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I just spent the weekend at the second annual Wild Mind gathering. This event is filled with workshops and presentations that engage participants around themes very familiar to this site: the interconnectedness of human and natural worlds, the empowerment of the individual in a setting of wisdom traditions, and conversations amongst this wondrous more-than-human world.  I was very happy with my offering, as i got to tell White Fella Dreaming stories around the campfire on Sunday night. I think i have discovered the perfect setting for my work; the same one utilised for the building of culture since the dawn of human consciousness. With no script or even much of an agenda other than to share the spirit of this work, i drew on Joseph Campbell’s ideas of what makes a successful mythology and leaped into how we could find this innate within each of our souls, as well as learning respectfully from indigenous traditions such as (and especially!)  those of the Australian land.

What a rich ride it turned out to be. An appreciative crowd, with an appetite for stories that embed us more deeply in the sacred nature of the earth, in the majestic spread of the cosmos, in our humble, wonderful hearts. Thoughtful questions and comments allowed us also to explore a couple of areas in particular the prevalence of a sense of shame amongst modern westerners. This is not an area i have worked very thoroughly, so the excursion was welcome, especially as it was raised by my great mate Nic Morrey, an experienced integral psychotherapist. My initial response came from both my own personal experience and my understanding of the history of civilization. For me, the context of the agricultural revolution behind all large-scale societies introduces the depersonalisation of nature, as it sets human industry up as the master of the environment. We channel the waters with irrigation to increase crops and increase the mating habits of domesticated animals in order to profit from thee activities. In turn we build cities with the surplus energy, which also must be stored, creating a need first for walls and then for armies. The goods must be protected.

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Humans being intelligent and perceptive creatures, we sense the unevenness of all this force, the danger of stepping out of our former place as hunter-gatherers living in balance with the rest of nature (or at least in much closer contact and with mush more respect for its limits!). Early agricultural societies even performed guilt rituals in light of this recognition. Like many members of a colonising force – a new Australian who profits, whether i want to or not, from the subjugation of the misunderstood indigenous inhabitants of the land – i have felt it necessary to examine my feeling of guilt about this violent appropriation. But that was some time ago and i have healed that wound. Today, i love my own soul, as a person born on this land, seeking more and better ways to live in touch with it and to spread respect for the First Nations peoples who still live here, as well as for their ancestors and for mine.* But Nic pointed out that while this history of depersonalisation could be healed, the prevalence of a sense of shame in modern individuals requires a systematic, or at least well thought through, response. For him, there is an archetypal pattern being worked through in each of us, from original connectedness, through a necessary rupture, and back to a consciously negotiated peace settlement. This would equate to an evolutionary path, which works much like Hegel’s Phenomenology of Spirit, through an antithetical force to a higher synthesis of complexity – which is my favoured definition of evolution. (Nic used a Vedic metaphor, from originally blissful Brahman through Shiva the Destroyer to the Shakti power of Divine Love. I’ll leave it to him to correct me if i got him wrong on this!)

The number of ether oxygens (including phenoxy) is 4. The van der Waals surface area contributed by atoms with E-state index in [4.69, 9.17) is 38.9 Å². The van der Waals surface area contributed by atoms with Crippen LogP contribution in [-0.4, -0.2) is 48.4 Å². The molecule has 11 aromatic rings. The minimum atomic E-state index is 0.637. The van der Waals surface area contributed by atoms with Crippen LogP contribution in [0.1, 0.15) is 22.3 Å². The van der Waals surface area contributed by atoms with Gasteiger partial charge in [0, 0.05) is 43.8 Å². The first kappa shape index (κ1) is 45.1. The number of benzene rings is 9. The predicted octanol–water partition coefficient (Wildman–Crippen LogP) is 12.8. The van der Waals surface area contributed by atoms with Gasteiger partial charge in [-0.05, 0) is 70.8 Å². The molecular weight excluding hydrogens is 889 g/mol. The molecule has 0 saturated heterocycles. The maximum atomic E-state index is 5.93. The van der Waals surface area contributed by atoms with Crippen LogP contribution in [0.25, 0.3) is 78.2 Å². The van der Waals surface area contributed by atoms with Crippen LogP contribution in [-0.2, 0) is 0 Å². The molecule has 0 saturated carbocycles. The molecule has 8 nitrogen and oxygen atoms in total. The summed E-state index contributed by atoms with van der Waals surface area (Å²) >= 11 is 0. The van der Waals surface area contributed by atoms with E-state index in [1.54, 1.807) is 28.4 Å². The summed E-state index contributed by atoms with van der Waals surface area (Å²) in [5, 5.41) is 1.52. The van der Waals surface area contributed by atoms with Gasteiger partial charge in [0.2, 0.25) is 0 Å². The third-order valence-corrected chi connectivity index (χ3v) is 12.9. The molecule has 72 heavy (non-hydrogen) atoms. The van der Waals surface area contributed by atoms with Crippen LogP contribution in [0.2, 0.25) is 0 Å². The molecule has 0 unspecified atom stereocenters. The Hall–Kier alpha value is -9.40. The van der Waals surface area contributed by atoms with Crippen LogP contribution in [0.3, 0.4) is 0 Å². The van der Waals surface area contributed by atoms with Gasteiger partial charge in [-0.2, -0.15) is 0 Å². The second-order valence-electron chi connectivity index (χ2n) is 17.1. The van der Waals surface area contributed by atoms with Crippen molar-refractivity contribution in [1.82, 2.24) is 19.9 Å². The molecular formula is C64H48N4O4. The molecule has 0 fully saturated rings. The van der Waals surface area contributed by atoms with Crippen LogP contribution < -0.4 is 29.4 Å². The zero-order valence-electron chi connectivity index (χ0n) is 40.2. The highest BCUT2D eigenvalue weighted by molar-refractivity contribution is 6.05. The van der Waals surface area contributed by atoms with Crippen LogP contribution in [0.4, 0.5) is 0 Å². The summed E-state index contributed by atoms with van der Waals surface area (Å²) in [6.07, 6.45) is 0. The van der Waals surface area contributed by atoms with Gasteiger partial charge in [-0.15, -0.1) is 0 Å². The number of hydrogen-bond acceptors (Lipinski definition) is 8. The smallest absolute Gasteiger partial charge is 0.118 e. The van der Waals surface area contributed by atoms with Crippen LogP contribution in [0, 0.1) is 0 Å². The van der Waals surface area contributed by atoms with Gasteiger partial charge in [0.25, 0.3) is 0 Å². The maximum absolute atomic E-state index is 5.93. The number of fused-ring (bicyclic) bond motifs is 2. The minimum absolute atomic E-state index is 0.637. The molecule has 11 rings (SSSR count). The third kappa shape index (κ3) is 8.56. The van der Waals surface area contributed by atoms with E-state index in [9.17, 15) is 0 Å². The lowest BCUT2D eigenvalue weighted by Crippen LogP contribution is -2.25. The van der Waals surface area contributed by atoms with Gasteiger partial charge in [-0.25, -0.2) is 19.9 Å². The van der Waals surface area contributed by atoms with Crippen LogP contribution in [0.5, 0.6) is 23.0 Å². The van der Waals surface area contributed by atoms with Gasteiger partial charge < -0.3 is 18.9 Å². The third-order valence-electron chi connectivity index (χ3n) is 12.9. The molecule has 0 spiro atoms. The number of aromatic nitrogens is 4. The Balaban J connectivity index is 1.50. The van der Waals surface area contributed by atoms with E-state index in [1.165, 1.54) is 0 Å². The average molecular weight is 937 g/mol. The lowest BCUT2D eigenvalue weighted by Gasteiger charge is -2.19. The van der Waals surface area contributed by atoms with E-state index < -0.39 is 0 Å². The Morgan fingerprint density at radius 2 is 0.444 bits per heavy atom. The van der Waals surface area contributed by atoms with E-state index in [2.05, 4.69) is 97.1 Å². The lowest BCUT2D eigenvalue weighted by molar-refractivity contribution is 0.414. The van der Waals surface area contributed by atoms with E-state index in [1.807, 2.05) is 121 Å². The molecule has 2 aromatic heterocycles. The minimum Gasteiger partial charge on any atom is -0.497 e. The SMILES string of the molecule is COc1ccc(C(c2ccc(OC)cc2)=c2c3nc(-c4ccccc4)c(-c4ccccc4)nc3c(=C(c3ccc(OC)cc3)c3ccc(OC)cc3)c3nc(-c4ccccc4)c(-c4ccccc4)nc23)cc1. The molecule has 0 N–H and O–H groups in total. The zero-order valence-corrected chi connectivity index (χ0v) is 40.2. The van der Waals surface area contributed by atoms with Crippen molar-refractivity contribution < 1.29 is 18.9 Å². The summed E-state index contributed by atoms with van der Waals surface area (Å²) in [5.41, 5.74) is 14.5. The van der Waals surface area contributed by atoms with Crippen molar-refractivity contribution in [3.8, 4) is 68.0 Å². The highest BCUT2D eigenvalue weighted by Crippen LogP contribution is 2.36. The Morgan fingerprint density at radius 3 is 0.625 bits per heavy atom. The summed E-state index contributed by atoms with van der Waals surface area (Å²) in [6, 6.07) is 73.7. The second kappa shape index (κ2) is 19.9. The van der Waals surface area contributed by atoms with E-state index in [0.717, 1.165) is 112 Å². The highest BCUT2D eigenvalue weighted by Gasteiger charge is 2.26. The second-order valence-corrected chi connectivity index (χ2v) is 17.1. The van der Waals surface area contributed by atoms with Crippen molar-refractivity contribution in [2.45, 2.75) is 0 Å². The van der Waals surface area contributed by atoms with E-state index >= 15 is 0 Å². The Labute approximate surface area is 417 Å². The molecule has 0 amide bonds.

As another friend James O’Brien pointed out, this is another way the myth of Genesis can be read; as a “Fall” into consciousness, out of the original Garden of Paradise, which forces us to work our way back to the Divine though hard work. I can’t help but always remind us of the very agricultural nature of this metaphor, though, which returns me to my original thesis about cultural and historical context …  and around and around and around we go. Wherever we find ourselves on this spectrum of possibility, we have to deal with it somehow. And my sense is that healing is always contingent; that we must revisit these wounds, within ourselves and our world, whenever we are faced with them, so as not to turn a blind eye to the ongoing suffering they cause when unattended.

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There was so much more going on in this fireside session of story-telling and across the whole weekend. (For more see here) What a rich way to spend some time, in the company of so many inspiring people, all working towards the same sense of community, supportive in times of need, evolutionary in focus, awake to the riches within the self and the earth, dancing freedom and holding space for the way we work with limits and love in sometimes trying times. Here’s to many more Wild Minds!